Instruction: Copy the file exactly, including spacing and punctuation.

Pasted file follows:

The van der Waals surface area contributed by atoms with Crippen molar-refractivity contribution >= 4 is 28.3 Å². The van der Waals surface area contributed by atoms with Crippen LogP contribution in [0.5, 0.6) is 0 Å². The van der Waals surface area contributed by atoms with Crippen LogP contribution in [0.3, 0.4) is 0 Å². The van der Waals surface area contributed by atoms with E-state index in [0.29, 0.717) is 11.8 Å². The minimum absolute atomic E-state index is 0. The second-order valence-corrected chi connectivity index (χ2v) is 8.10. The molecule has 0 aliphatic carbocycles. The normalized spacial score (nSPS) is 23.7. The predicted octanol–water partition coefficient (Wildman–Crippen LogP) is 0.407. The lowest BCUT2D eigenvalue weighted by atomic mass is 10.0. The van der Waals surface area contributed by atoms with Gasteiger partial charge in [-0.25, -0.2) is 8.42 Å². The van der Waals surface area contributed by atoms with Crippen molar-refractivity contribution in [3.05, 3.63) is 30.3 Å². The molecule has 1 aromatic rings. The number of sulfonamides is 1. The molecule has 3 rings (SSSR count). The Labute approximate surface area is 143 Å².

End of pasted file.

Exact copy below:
The van der Waals surface area contributed by atoms with Crippen molar-refractivity contribution >= 4 is 28.3 Å². The van der Waals surface area contributed by atoms with Crippen LogP contribution in [0.5, 0.6) is 0 Å². The van der Waals surface area contributed by atoms with Crippen LogP contribution in [0.3, 0.4) is 0 Å². The van der Waals surface area contributed by atoms with E-state index in [0.29, 0.717) is 11.8 Å². The minimum absolute atomic E-state index is 0. The second-order valence-corrected chi connectivity index (χ2v) is 8.10. The molecule has 0 aliphatic carbocycles. The normalized spacial score (nSPS) is 23.7. The predicted octanol–water partition coefficient (Wildman–Crippen LogP) is 0.407. The lowest BCUT2D eigenvalue weighted by atomic mass is 10.0. The van der Waals surface area contributed by atoms with Gasteiger partial charge in [-0.25, -0.2) is 8.42 Å². The van der Waals surface area contributed by atoms with Crippen molar-refractivity contribution in [3.05, 3.63) is 30.3 Å². The molecule has 1 aromatic rings. The number of sulfonamides is 1. The molecule has 3 rings (SSSR count). The Labute approximate surface area is 143 Å².